An independent study by Roland Berger has confirmed that Tata Steel’s ambition to make steel using hydrogen by 2030 is feasible. The study was conducted on behalf of FNV and Tata Steel to test whether FNV’s Green Steel plan is realistic.
After the first step, which involves switching to gas, the step to hydrogen can be made. An important condition is that all local and national government parties must cooperate.
The Roland Berger study shows that it is possible to transition to Direct Reduced Iron technology (DRI) before 2030. This technology is used to produce iron from natural gas or hydrogen in combination with electric furnaces.
Hans van den Berg, chairman of the board at Tata Steel Netherlands (TSN), said: “We are pleased with the recommendations from the Roland Berger report. We are working hard to start using hydrogen even earlier than indicated in the report. We are seeing ambitious timelines that have been set. In fact, if we achieve them, our preference would be to start using hydrogen immediately.
“We are already doing a lot of preparatory work. For example, gaining insight into which installations are needed and how to fit them into the site. And starting the permit process. In this way, we can also give an enormous boost to the development of the hydrogen economy and hence further reduce the impact on the living environment. The implementation of Roadmap Plus already means a big step in this direction between 2022 and 2025.”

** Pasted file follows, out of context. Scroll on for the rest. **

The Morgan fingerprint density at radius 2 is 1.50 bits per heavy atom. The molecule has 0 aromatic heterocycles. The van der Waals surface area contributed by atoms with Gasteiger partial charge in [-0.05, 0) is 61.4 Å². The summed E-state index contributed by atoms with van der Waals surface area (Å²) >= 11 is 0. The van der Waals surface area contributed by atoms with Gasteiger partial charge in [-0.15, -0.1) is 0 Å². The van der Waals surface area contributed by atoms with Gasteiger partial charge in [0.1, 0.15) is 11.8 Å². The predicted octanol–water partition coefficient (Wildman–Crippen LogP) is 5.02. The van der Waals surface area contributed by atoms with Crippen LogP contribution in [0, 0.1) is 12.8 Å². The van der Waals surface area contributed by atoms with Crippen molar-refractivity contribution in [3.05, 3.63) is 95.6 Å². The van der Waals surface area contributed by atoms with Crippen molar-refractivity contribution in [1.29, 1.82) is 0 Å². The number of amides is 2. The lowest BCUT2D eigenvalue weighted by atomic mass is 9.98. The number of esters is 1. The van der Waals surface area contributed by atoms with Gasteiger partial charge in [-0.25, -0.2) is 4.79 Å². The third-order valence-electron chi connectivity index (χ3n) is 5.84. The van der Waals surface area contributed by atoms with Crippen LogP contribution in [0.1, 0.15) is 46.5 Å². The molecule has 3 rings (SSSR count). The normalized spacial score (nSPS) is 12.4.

Setting up a DRI installation means that the current process of iron melting using blast furnaces, in combination with coke gas plants, will cease. Once the new installations are in operation, several plants on the site may close, thereby further reducing other emissions.
Cihan Lacin, director of FNV Tata Steel, said: “We are delighted that the final report confirms that the ‘Green Steel’ route is feasible. Tata Steel also quickly understood that this route would best guarantee the company’s future. It is now important to put everything in place to establish this green and sustainable route as soon as possible. This cannot be done without help from the government. We, as FNV, therefore call on all interested parties to join forces and to offer clarity as soon as possible on timelines, technological choices, and the effects in the short and long term. That is what Tata Steel and all the company’s employees, as well as local residents, deserve.”
The report shows that Tata Steel must start as soon as possible to get everything done. It is the government’s turn when it comes to speeding up the required licensing procedures, but also with regard to the design of the infrastructure for hydrogen. More attention must be paid to developing the legislation and regulations needed for the energy transition.
At the request of FNV, talks are also being held on a Green Steel Social Contract.
Lacin concluded: “Together with the management we want to draw up this contract to safeguard the interests of the employees during and after this transition. Because this major change in the production process has a direct impact on the work of the employees of Tata Steel.”